Additionally, surfaces (metal or coated) of all the cardiovascular and medical implants discussed may optionally be coated with agents to further improve biological response. These agents include anticoagulants, proteins, antimicrobial agents, antibiotics, and the like medicaments.
Although the invention has been described with reference to its preferred embodiments, those of ordinary skill in the art may, upon reading this disclosure, appreciate changes and modifications which may be made and which do not depart from the scope and spirit of the invention as described above and claimed below.
|Cited Patent||Filing date||Publication date||Applicant||Title|
|US2892706 *||Nov 4, 1955||Jun 30, 1959||Crucible Steel Co America||Titanium base alloys|
|US2987352 *||Feb 10, 1958||Jun 6, 1961||Atomic Energy Of Canada Ltd||Zirconium bearings and process of producing same|
|US3370946 *||Sep 21, 1965||Feb 27, 1968||Reactive Metals Inc||Titanium alloy|
|US3408604 *||Mar 6, 1967||Oct 29, 1968||Hitachi Ltd||Superconducting alloys and apparatus for generating superconducting magnetic field|
|US3643658 *||Aug 27, 1969||Feb 22, 1972||Straumann Inst Ag||Implants of titanium or a titanium alloy for the surgical treatment of bones|
|US3677795 *||May 1, 1969||Jul 18, 1972||Gulf Oil Corp||Method of making a prosthetic device|
|US3752664 *||Oct 27, 1970||Aug 14, 1973||Inst Straumann R Ag||Metallic sound conductor or sound radiator|
|US3777346 *||Jul 7, 1971||Dec 11, 1973||Inst Straumann R Ag||Tension band|
|US3849124 *||Jul 26, 1971||Nov 19, 1974||Norton Co||Capacitor powder|
|US3906550 *||Dec 27, 1973||Sep 23, 1975||Galante Jorge||Prosthetic device having a porous fiber metal structure|
|US3911783 *||Feb 5, 1973||Oct 14, 1975||Townsend Company A Division Of||Rivet of titanium-columbium alloy and method of making the same|
|US4040129 *||Feb 24, 1975||Aug 9, 1977||Institut Dr. Ing. Reinhard Straumann Ag||Surgical implant and alloy for use in making an implant|
|US4145764 *||Jul 21, 1976||Mar 27, 1979||Sumitomo Chemical Co., Ltd.||Endosseous implants|
|US4170990 *||Jan 27, 1978||Oct 16, 1979||Fried. Krupp Gesellschaft Mit Beschrankter Haftung||Method for implanting and subsequently removing mechanical connecting elements from living tissue|
|US4197643 *||Mar 14, 1978||Apr 15, 1980||University Of Connecticut||Orthodontic appliance of titanium alloy|
|US4511411 *||Sep 2, 1983||Apr 16, 1985||Vereinigte Drahtwerke Ag||Method of forming a hard surface layer on a metal component|
|US4778461 *||Nov 17, 1986||Oct 18, 1988||Beiersdorf Ag||Heart valve prosthesis and process for its production|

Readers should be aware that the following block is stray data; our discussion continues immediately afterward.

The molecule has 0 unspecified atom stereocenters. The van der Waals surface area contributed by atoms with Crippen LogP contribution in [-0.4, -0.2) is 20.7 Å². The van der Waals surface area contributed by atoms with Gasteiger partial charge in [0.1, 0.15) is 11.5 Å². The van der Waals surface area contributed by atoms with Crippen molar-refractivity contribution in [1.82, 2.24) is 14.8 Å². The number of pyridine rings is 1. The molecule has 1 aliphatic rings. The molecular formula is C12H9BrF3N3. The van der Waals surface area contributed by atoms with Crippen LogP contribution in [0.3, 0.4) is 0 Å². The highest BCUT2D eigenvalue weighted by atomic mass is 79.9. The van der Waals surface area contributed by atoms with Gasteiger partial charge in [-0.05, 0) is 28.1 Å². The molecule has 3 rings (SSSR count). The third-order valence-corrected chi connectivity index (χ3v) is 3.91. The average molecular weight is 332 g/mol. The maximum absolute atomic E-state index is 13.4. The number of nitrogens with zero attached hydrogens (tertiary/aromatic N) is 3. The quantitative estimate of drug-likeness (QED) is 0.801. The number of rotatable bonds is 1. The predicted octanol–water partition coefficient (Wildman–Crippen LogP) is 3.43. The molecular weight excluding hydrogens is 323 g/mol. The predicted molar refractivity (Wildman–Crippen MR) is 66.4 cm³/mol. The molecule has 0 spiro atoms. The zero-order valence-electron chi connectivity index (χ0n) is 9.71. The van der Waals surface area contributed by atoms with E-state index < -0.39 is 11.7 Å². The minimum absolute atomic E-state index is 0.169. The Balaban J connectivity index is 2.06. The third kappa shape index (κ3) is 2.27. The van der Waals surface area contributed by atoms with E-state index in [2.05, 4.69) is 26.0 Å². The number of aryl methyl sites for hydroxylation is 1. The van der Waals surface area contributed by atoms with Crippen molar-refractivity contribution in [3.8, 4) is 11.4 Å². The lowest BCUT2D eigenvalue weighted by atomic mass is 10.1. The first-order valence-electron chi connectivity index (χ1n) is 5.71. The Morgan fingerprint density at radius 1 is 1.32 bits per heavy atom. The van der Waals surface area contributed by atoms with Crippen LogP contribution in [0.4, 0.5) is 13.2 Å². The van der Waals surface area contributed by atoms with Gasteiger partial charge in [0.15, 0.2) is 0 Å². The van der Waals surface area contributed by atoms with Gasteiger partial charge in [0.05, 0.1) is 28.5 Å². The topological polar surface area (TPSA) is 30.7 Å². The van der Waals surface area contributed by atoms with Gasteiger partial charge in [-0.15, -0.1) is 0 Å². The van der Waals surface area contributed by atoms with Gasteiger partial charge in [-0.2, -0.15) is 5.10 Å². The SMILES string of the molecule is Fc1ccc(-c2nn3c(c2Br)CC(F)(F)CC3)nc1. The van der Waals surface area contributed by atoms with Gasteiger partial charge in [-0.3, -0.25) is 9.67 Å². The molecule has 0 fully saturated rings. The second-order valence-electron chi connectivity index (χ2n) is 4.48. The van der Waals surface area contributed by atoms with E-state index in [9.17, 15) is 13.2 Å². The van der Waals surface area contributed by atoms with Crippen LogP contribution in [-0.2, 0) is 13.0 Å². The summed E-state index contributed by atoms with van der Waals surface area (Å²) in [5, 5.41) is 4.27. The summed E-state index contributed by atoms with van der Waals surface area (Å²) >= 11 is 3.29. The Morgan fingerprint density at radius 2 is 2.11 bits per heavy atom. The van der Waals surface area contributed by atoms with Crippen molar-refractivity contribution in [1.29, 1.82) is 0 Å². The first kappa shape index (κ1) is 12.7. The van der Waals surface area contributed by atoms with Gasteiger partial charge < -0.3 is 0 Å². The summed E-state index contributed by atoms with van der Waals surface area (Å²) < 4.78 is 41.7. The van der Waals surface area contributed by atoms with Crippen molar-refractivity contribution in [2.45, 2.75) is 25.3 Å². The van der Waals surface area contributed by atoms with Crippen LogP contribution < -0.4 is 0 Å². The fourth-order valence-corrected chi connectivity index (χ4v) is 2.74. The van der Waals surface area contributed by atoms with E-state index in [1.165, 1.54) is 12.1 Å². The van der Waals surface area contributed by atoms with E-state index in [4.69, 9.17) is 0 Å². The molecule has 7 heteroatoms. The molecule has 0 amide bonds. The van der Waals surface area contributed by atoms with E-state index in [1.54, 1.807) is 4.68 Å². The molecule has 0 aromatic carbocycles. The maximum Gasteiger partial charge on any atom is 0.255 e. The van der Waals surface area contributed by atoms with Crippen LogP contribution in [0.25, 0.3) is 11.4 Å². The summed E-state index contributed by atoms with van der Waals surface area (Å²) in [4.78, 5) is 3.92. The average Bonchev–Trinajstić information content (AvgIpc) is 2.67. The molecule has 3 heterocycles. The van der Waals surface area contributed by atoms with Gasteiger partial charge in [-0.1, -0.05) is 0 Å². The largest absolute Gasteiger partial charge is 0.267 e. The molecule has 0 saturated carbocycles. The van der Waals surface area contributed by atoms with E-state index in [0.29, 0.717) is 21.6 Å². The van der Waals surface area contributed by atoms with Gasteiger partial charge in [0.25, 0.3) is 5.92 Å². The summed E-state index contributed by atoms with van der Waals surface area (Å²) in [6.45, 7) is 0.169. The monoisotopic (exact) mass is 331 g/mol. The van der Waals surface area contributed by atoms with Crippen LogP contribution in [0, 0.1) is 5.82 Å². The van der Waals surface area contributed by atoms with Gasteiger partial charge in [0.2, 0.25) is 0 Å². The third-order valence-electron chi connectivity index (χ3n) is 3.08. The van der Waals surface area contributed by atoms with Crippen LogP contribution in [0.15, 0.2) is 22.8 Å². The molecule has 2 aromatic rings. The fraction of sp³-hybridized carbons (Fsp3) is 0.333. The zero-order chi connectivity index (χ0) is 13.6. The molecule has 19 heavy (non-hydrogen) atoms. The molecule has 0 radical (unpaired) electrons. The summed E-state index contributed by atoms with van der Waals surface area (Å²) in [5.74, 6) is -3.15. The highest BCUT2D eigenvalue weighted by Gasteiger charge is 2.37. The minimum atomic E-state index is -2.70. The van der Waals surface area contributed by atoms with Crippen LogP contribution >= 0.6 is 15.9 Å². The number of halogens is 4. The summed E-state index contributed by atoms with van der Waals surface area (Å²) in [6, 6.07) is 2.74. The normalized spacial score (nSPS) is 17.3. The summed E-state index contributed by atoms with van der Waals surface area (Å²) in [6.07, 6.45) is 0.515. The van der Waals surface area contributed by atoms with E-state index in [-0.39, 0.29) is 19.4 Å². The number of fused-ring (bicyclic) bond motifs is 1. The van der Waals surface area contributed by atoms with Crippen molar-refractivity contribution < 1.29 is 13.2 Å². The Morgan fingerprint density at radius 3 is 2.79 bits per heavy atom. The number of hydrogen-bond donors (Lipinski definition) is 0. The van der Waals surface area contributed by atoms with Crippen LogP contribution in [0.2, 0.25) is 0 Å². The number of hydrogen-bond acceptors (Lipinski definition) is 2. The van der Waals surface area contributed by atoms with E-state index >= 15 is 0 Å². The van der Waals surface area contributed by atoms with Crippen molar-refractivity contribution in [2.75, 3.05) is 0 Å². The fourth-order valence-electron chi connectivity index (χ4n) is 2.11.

|US4857269 *||Sep 9, 1988||Aug 15, 1989||Pfizer Hospital Products Group Inc.||High strength, low modulus, ductile, biopcompatible titanium alloy|
|US4902359 *||Sep 6, 1988||Feb 20, 1990||Daido Tokushuko Kabushiki Kaisha||Wear-resistant titanium or titanium-alloy member and a method for manufacturing the same|
|US4983184 *||Oct 5, 1988||Jan 8, 1991||Institut Straumann Ag||Alloplastic material for producing an artificial soft tissue component and/or for reinforcing a natural soft tissue component|
|US5169597 *||Jan 28, 1991||Dec 8, 1992||Davidson James A||Biocompatible low modulus titanium alloy for medical implants|
|US5258022 *||Feb 4, 1992||Nov 2, 1993||Smith & Nephew Richards, Inc.||Zirconium oxide and nitride coated cardiovascular implants|
|US5282850 *||Jul 27, 1992||Feb 1, 1994||Smith & Nephew Richards, Inc.||Artificial heart components with wear resistant coatings of reduced thrombogenicity|
|DE2703529A1 *||Jan 28, 1977||Aug 3, 1978||Krupp Gmbh||Implantat zur verbindung von trennstellen in lebendem gewebe|
|EP0437079A1 *||Dec 20, 1990||Jul 17, 1991||SMITH & NEPHEW RICHARDS, INC.||Biocompatible low modulus titanium alloy for medical implants|
|1||*||Albert, et al., Z. Metallunde, 62 (1972) 126.|
|2||Author Unknown, "Titanium-Niobium Base Quaternary Alloys," (Date Unknown), pp. 405-419.|
|3||*||Author Unknown, Titanium Niobium Base Quaternary Alloys, (Date Unknown), pp. 405 419.|
|4||Brown & Merritt, "Evaluation of Corrosion Resistance of Biology," Case Western Reserve University, 13 Feb. 1986 (1:8).|
|5||*||Brown & Merritt, Evaluation of Corrosion Resistance of Biology, Case Western Reserve University, 13 Feb. 1986 (1:8).|
|6||Collings, E. W., "The Physical Metallurgy of Titanium Alloys", American Society for Metals, pp. 40-41, 66-69, 72-73, 120-121, 190-191, 194-195, 214-215, 218-219, 226-227 (No Date).|
|7||Collings, E. W., "The Physical Metallurgy of Titanium Alloys," American Society for Metals, pp. 68-70 (No Date).|
|8||*||Collings, E. W., The Physical Metallurgy of Titanium Alloys , American Society for Metals , pp. 40 41, 66 69, 72 73, 120 121, 190 191, 194 195, 214 215, 218 219, 226 227 (No Date).|
|9||*||Collings, E. W., The Physical Metallurgy of Titanium Alloys, American Society for Metals , pp. 68 70 (No Date).|